Mood wise, I certainly had my off days in the first month. The baby blues are real: day 4 had me sobbing over nothing, really, but still I needed that cry. I had other days throughout that first month when I broke down, usually due to lack of sleep which just makes everything harder. I yelled at Baby B once at about 4am, when she’d been unsettled and crying since 11pm. I had to put her down on the bed as I was so frustrated, for a second I didn’t trust myself. Almost instantly though you check yourself, your better instincts kick in, and all you want to do is help the poor, squawking, helpless human. They are so reliant on you, which can be incredibly frustrating, but also overwhelmingly beautiful – all they want is you, and for you to help them because they can’t do it themselves. It makes my heart melt every time. 

So that’s Baby B, month 1. She’s just hit the 2 month mark now, which I’ll recap in a separate post, and I’ve also got a cloth nappy post in the pipeline (here’s a preview: I’m still using them, and I love them!!). Apologies again for the delayed update, I’m hoping to return to more regular posts now life has calmed down a little!

Jane xx

The Birth – Part 2

Well that took me a while! Who’d have thought that having a baby was time consuming? My humble apologies at my delay in blogging of late, things have been a little crazy. My little lovebug is now almost 6 weeks old, and I have no idea where the time went. I’ll post a 1 month update soon, but for now, let’s get through the rest of the birth.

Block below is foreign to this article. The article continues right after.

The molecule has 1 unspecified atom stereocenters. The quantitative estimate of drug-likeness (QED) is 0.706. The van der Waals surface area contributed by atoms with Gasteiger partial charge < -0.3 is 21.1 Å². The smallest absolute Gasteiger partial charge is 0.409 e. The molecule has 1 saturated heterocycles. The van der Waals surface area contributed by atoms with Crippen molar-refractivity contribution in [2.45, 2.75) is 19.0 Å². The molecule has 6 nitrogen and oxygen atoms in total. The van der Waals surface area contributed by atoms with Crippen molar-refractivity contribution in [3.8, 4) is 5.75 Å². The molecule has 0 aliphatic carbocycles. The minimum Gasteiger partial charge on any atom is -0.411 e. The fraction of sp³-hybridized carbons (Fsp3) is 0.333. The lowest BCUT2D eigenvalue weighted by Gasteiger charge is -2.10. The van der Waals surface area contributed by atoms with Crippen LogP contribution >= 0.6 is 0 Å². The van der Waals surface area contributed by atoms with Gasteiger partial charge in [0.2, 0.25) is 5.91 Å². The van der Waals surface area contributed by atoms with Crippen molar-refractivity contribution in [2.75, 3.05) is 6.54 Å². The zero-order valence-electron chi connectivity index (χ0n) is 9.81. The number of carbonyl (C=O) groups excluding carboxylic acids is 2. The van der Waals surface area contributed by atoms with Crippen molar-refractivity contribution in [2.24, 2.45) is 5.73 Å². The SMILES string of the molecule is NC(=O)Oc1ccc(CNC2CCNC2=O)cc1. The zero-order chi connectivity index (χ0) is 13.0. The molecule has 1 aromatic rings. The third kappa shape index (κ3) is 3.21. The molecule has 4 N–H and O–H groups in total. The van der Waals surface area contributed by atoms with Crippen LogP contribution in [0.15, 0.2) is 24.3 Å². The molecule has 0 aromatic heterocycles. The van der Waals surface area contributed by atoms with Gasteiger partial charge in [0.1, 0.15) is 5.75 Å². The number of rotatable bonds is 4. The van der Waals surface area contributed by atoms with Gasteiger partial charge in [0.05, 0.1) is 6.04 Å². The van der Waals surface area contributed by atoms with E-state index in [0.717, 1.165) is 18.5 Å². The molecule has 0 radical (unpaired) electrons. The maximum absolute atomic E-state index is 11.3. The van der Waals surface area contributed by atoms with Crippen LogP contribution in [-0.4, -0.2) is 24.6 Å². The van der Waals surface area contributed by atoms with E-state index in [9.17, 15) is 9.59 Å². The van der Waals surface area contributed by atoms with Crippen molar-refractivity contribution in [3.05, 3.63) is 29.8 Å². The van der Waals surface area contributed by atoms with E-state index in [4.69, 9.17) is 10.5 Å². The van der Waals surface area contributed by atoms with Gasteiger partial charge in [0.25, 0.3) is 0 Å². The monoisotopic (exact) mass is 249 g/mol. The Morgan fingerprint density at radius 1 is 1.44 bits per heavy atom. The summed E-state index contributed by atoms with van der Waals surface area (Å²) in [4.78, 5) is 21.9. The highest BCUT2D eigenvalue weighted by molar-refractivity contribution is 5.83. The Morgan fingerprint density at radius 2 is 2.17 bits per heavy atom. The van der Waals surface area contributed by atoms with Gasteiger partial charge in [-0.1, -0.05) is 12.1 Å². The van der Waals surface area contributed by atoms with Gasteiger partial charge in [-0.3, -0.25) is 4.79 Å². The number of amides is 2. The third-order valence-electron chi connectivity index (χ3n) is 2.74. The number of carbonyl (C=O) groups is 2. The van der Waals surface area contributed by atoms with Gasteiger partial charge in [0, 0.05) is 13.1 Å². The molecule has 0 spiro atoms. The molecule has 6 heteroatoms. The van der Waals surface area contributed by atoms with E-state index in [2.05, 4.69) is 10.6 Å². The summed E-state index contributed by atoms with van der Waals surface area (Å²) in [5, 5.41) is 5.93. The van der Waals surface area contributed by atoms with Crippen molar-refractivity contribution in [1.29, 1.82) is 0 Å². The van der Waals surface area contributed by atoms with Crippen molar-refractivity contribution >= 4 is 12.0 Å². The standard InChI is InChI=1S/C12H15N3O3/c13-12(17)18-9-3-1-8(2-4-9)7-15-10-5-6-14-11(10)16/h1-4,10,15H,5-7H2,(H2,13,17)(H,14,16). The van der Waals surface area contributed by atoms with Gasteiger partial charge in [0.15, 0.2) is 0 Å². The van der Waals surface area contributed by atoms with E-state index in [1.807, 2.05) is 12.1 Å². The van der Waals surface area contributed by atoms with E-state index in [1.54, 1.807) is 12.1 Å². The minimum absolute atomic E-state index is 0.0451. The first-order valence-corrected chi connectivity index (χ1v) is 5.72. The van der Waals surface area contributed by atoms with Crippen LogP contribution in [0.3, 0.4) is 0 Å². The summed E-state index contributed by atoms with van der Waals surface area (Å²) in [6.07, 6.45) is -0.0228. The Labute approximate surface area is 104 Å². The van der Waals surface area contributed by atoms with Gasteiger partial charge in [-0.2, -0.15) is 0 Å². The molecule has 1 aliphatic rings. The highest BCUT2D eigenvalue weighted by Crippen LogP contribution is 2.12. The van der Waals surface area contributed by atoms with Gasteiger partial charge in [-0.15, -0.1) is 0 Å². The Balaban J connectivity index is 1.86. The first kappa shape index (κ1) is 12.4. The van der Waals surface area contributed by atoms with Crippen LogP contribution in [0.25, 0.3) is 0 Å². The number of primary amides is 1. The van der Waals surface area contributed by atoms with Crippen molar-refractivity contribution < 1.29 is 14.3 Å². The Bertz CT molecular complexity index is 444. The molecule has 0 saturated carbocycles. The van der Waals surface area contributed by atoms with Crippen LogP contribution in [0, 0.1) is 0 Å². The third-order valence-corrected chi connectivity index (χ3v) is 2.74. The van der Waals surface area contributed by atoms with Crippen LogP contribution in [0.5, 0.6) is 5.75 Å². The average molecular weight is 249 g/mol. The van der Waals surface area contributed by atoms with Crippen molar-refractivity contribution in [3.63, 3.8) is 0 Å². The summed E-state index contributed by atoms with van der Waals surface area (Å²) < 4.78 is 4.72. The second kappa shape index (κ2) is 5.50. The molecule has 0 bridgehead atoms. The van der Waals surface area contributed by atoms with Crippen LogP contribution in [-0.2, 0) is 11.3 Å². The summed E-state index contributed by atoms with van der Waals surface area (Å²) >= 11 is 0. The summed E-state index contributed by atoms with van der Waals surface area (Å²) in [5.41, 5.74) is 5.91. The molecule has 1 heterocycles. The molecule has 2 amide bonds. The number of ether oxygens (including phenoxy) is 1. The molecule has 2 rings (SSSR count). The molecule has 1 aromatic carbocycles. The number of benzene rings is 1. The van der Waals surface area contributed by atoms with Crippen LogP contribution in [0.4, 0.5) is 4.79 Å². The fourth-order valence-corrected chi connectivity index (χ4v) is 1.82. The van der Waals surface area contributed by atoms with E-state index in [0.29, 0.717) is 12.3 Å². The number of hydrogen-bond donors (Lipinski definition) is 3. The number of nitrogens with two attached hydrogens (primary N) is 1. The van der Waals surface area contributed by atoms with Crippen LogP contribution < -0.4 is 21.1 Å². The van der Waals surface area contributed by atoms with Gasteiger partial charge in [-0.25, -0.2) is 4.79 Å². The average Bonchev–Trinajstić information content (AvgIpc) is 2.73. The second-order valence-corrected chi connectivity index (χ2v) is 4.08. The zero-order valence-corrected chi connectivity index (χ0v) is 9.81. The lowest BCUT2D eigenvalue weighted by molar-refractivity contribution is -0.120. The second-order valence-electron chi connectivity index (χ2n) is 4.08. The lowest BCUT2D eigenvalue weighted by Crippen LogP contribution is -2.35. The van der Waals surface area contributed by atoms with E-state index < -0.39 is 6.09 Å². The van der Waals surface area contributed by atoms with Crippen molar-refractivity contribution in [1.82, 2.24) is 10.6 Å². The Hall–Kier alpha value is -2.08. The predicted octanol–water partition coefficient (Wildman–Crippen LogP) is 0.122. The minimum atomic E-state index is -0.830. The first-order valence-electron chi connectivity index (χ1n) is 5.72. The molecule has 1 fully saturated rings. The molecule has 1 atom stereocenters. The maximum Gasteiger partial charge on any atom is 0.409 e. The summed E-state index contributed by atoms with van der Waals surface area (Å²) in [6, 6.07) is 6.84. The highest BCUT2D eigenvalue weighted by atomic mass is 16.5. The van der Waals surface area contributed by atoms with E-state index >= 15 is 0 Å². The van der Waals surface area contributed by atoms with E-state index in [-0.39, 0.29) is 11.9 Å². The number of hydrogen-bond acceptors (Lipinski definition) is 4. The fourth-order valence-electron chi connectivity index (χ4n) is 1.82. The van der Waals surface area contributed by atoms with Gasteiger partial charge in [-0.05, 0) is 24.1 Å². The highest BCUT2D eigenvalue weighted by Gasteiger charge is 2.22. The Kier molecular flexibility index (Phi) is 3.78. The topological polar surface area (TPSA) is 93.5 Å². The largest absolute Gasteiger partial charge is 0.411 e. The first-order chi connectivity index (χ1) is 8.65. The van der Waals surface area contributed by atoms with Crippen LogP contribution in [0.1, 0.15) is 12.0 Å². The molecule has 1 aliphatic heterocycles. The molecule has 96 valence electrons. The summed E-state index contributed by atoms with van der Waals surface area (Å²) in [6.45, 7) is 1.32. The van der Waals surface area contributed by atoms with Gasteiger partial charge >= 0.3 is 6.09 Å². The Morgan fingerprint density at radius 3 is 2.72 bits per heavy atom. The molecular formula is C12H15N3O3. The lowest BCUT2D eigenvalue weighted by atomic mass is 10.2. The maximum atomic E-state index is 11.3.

So, when I left you last, I was 5cm dilated and fast tracking my way to delivering my baby. After the doctor had realised how fast my labour was progressing, the midwives very quickly arranged for me to be transferred to the labour ward. It was maybe a 30 metre walk from the room I was in. I had two contractions on the way, both as strong as hell, both causing me to bellow like a cow to get through them. What made this even more elegant was the fact that I was naked from the waist down (they’d wrapped me in a blanket to get to the labour room), and that with each contraction along the way I had nothing to brace myself on. Those two were hard. On the funny side, I had the second contraction right outside the open door of another labour room, with the father-to-be watching me in horror. Poor bastard, I bet he didn’t think it would be that bad!